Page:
Employers who are fearful that they will be forced to repay their Paycheck Protection Program (PPP) loans because employees refuse to return to work can breathe easier. The Small Business Administration (SBA), in consultation with the Department of Treasury, issued guidance on May 3, 2020 stating that laid off employees who refuse to return to work may be excluded from the PPP loan forgiveness calculation.
With certain limitations, employers may obtain forgivable PPP loans up to 2.5 times the cost of their average monthly payroll. But for the entire loan amount to be forgiven, employers must spend at least 75% of the proceeds on payroll costs and maintain their full-time employee headcount. Employees laid off or furloughed between February 15, 2020 and April 26, 2020 may be rehired by June 30, 2020 to meet these requirements.
Many employers have attempted to rehire employees and return them to a paid status even if they cannot work at this time to meet PPP staffing and payroll requirements. Such action by employers is one of the primary goals of the PPP. However, some employees are refusing their employer’s offer because they earn similar or greater wages via unemployment due to the additional $600 per week in Federal Pandemic Unemployment Compensation. This has sparked great concern among employers that they will be unable to meet payroll and employee headcount requirements and forced to repay some or all their PPP loans, causing serious financial harm to already struggling businesses.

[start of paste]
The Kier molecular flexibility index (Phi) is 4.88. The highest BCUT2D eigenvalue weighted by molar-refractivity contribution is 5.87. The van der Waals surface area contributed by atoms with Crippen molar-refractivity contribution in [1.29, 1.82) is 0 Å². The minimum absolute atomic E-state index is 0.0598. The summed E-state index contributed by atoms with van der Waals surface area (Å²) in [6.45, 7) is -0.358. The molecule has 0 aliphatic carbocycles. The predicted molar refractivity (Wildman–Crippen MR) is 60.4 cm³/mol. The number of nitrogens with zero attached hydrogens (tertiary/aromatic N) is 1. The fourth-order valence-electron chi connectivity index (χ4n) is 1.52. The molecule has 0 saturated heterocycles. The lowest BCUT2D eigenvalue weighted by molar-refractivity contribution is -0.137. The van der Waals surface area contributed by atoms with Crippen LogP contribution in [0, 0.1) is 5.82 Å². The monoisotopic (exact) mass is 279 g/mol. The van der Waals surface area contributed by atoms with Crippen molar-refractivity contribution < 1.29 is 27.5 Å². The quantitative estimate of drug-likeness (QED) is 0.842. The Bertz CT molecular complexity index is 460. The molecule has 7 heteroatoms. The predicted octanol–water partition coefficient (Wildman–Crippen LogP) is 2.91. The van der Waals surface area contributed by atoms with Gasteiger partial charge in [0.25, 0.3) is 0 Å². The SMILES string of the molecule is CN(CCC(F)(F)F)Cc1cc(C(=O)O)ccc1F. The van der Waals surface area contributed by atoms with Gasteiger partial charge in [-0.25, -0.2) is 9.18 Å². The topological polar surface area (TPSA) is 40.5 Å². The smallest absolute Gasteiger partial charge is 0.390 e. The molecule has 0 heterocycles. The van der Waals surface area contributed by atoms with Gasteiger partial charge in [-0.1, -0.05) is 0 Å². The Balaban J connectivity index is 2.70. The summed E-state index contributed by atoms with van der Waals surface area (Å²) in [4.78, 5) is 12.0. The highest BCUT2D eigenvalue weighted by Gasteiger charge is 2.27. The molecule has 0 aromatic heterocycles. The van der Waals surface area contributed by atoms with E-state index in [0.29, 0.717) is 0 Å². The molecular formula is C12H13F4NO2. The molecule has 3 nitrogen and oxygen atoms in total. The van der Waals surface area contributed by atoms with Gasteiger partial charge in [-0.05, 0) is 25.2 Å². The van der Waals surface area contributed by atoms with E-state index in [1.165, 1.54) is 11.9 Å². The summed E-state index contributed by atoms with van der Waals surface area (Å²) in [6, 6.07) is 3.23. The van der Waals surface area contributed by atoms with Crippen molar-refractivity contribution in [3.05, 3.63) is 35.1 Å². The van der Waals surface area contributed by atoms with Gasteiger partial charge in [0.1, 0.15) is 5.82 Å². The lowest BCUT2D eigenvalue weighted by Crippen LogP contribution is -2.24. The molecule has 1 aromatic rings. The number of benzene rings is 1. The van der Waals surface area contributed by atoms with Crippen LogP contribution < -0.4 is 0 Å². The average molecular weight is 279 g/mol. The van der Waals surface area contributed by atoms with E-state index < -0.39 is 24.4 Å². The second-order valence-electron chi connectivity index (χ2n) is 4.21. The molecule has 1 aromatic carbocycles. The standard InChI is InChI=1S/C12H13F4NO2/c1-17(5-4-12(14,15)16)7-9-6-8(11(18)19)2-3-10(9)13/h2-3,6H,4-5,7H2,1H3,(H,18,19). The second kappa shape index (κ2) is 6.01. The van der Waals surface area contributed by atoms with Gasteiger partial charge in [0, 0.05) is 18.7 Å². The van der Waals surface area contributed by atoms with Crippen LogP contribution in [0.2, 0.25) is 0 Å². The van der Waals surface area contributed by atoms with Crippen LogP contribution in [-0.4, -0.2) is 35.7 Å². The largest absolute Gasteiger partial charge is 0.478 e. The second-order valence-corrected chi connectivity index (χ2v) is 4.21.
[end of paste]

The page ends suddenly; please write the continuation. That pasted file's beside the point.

But the SBA’s guidance states that if employers make a “good faith, written offer of rehire” to an employee that is refused, that employee may be excluded from the loan forgiveness calculation. To qualify, employers must offer to rehire employees at the same rate of pay and hours. Employers must also document the employee’s rejection of the offer. The SBA guidance does not specify how a refusal should be documented, but states that a Final Rule will be issued clarifying this exemption. Meanwhile, employers should try and obtain a written rejection from employees whether via email, text message or letter and keep it on file to provide to their lender. If the employee ignores the offer, employers should document their efforts to contact the employee, even if unsuccessful. Of note, the SBA guidance specifically warns employees that rejecting an offer of re-employment may jeopardize their eligibility for unemployment insurance benefits.
Our team of experienced attorneys regularly monitor and analyze this, and other unique issues facing employers during this tough time and remain available to provide prompt and reliable advice. Please feel free to contact us at any time for assistance.